Friday, April 28, 2017

Thursday, April 27, 2017

MVNHS© Strikes Again

As we've noted countless times, government-run healthcare means rationed healthcare. There just isn't any other way to manage costs (for certain values of "manage"). This time out, the Much Vaunted National Health System© has its sights set on those who smoke and/or need to shed a few stone:

"NHS bosses are planning a massive expansion of the controversial rationing that forces smokers and obese patients to wait months in pain before they can have surgery"

Keep in mind, this is in addition to the already scandalous wait times facing lean non-smokers.

On its face, this seems reasonable enough: after all, this is primarily about lifestyle choices one has made (to smoke or overindulge at the buffet). But here's the thing: these folks still pay the same in taxes as their non-smoking, skinny fellow Britons, yet are going to be denied timely medical care. But if the point of the exercise is "fairness" (as it seems to be), well: #Fail.

[Hat Tip: MisHum]

Wednesday, April 26, 2017

Zillow for Healthcare

Earlier this month, I posted on how a SoCal clinic had (finally) provided an example of my personal healthcare Holy Grail, a truly transparent healthcare pricing model. The challenge is that it's specific to this small, regional chain of clinics,and doesn't really help folks outside the immediate area, or with comparison to other providers (which don't share this information).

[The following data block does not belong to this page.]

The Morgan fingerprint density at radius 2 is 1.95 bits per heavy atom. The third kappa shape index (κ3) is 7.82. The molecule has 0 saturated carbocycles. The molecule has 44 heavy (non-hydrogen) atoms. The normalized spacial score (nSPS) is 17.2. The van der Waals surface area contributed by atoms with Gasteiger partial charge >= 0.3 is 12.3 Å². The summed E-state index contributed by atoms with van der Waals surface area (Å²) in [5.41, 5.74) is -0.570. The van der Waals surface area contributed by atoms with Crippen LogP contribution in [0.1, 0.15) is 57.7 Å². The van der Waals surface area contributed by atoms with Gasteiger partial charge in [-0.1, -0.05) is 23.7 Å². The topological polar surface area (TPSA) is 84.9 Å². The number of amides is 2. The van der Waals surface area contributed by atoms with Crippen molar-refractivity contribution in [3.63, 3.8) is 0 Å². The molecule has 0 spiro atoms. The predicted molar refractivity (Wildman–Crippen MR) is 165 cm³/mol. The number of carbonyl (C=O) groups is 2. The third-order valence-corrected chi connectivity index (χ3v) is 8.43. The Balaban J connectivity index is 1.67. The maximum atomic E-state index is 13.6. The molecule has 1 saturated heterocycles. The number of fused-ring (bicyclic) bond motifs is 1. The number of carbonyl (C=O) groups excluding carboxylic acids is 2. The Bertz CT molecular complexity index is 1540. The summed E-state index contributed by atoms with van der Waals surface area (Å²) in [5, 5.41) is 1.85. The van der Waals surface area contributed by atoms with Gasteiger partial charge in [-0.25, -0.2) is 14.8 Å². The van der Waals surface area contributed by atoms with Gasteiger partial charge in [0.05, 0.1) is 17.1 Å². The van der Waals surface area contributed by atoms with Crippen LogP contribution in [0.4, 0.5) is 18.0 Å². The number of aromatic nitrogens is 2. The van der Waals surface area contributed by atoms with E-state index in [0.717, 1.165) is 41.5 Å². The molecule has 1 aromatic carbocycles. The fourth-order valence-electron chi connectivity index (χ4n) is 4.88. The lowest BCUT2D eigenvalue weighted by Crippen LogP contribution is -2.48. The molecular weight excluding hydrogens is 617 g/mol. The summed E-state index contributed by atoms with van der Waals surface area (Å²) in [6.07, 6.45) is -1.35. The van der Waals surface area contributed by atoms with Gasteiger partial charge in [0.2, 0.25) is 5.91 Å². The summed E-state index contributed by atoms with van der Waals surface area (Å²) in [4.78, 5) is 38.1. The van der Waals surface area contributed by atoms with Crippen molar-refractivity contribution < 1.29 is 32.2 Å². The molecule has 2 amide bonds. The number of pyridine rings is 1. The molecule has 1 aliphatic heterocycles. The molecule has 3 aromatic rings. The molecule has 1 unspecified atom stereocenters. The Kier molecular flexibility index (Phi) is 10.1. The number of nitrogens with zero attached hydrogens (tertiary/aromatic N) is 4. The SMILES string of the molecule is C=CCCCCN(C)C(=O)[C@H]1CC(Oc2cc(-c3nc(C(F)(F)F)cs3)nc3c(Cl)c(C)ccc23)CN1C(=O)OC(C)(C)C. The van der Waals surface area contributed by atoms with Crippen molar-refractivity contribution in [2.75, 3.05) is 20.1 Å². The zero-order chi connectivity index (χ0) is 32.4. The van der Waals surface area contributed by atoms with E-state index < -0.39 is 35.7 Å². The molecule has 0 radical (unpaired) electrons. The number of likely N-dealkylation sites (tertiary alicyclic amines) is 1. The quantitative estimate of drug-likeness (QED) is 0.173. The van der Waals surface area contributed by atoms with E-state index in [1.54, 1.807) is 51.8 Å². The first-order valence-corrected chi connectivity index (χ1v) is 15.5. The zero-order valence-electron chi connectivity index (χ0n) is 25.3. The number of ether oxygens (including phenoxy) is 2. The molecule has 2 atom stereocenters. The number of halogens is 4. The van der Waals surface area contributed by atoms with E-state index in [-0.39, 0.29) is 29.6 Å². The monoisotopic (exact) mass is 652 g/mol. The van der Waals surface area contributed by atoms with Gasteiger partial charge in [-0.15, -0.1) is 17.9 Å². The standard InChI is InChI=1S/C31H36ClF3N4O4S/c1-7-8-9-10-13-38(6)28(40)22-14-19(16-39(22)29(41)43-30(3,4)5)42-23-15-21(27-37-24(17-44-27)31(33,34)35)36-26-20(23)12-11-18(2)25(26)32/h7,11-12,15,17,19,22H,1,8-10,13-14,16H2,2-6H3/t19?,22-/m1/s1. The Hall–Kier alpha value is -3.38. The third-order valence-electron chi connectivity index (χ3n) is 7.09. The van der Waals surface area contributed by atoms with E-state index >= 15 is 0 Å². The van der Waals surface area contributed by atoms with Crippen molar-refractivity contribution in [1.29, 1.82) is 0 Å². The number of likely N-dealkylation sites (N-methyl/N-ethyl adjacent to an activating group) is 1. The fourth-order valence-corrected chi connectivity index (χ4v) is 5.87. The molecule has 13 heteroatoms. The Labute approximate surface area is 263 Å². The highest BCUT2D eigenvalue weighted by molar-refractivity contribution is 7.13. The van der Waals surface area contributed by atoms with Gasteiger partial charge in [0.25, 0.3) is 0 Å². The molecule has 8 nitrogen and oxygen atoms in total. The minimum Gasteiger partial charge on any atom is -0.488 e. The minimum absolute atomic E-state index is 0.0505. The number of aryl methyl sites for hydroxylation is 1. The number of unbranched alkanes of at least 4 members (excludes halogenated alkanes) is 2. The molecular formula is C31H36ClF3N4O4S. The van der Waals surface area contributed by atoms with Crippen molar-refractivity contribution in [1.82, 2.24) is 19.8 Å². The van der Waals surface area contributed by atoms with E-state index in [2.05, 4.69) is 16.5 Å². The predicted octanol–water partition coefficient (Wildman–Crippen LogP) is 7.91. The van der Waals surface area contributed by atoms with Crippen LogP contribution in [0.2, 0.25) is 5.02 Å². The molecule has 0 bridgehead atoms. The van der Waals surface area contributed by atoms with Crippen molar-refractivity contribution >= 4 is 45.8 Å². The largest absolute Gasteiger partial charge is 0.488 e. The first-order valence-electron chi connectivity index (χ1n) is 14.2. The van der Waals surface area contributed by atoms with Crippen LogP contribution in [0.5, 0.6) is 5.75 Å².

Now comes Amino, which "gives patients access to information on the cost of various procedures and how much experience doctors nationwide have in those procedures."

And there's no charge for using it.

The site is the brainchild of a former Zillow alum who was frustrated in his own efforts to find this kind of information for his own health issues:

"I realized just having the consumer experience that health care had offered me was really frustrating ... So I decided to build Amino to solve that.



Of course, this really isn't critical if one has no skin in the game, so it will be most valuable for folks with (for example) HSA-type plans:

When people pay their own way, they’ll start to shop and demand prices [says Twila Brase, president of the consumer group Citizens’ Council for Health Freedom] ... Lots of people wanted to force doctors to be transparent about their prices, but it didn’t matter until people pay their bills.”

Yup. Now, if we could just get to truly catastrophic coverage, these types of services should really take off.

[Hat Tip: The Political Hat]

Tuesday, April 25, 2017

Passive vs Active Mortality

A couple of months ago, we blogged on the fact that, among other failures, ObamaCare hasn't actually saved any lives, and that "public health trends since the implementation of the ACA have worsened."

Bad as that may be (and it is awful), it pretty much describes a status quo as regards pre-O'Care healthcare financing (insurance) and delivery.

But what if it's actually worse than this?

Well, thanks to FoIB Holly R, we learn that it is:

"Mortality Rates Suggests Obamacare Could Be Killing People ... equivalent to an excess 11,000 annual U.S. adult deaths relative to the pre-Obamacare steady state trends"

This despite correcting for the increasing death toll from the opioid crisis (and similar factors). In other words, ObamaCare has a body count:


Now, it's fair to say that we don't know which part of The ObamaTax is responsible for this spike, but I would argue that this is just another reason for its full repeal, not DC rocket surgeon tweaking; the stakes are just too high.

But maybe that's just me.